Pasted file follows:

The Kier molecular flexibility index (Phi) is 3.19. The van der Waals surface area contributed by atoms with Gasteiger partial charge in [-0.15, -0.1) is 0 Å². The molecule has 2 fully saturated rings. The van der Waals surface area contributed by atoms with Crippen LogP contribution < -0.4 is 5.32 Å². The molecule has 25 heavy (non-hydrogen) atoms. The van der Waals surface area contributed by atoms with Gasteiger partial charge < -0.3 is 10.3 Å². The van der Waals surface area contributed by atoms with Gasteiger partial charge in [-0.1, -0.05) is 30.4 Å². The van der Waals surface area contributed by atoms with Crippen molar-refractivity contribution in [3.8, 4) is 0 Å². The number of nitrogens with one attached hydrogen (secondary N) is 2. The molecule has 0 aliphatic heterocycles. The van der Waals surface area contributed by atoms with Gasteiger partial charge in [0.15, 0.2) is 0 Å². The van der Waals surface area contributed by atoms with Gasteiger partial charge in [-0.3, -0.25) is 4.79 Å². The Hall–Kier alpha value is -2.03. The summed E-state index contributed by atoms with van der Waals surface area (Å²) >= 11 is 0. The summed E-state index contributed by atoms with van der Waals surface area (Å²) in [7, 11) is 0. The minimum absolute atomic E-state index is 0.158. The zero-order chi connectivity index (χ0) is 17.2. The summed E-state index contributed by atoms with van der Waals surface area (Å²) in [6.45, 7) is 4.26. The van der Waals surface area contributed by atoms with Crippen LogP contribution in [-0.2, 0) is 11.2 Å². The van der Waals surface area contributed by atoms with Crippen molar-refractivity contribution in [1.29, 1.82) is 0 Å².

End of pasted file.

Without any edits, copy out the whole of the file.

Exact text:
The Kier molecular flexibility index (Phi) is 3.19. The van der Waals surface area contributed by atoms with Gasteiger partial charge in [-0.15, -0.1) is 0 Å². The molecule has 2 fully saturated rings. The van der Waals surface area contributed by atoms with Crippen LogP contribution < -0.4 is 5.32 Å². The molecule has 25 heavy (non-hydrogen) atoms. The van der Waals surface area contributed by atoms with Gasteiger partial charge < -0.3 is 10.3 Å². The van der Waals surface area contributed by atoms with Gasteiger partial charge in [-0.1, -0.05) is 30.4 Å². The van der Waals surface area contributed by atoms with Crippen molar-refractivity contribution in [3.8, 4) is 0 Å². The number of nitrogens with one attached hydrogen (secondary N) is 2. The molecule has 0 aliphatic heterocycles. The van der Waals surface area contributed by atoms with Gasteiger partial charge in [0.15, 0.2) is 0 Å². The van der Waals surface area contributed by atoms with Gasteiger partial charge in [-0.3, -0.25) is 4.79 Å². The Hall–Kier alpha value is -2.03. The summed E-state index contributed by atoms with van der Waals surface area (Å²) >= 11 is 0. The summed E-state index contributed by atoms with van der Waals surface area (Å²) in [7, 11) is 0. The minimum absolute atomic E-state index is 0.158. The zero-order chi connectivity index (χ0) is 17.2. The summed E-state index contributed by atoms with van der Waals surface area (Å²) in [6.45, 7) is 4.26. The van der Waals surface area contributed by atoms with Crippen LogP contribution in [-0.2, 0) is 11.2 Å². The van der Waals surface area contributed by atoms with Crippen molar-refractivity contribution in [1.29, 1.82) is 0 Å².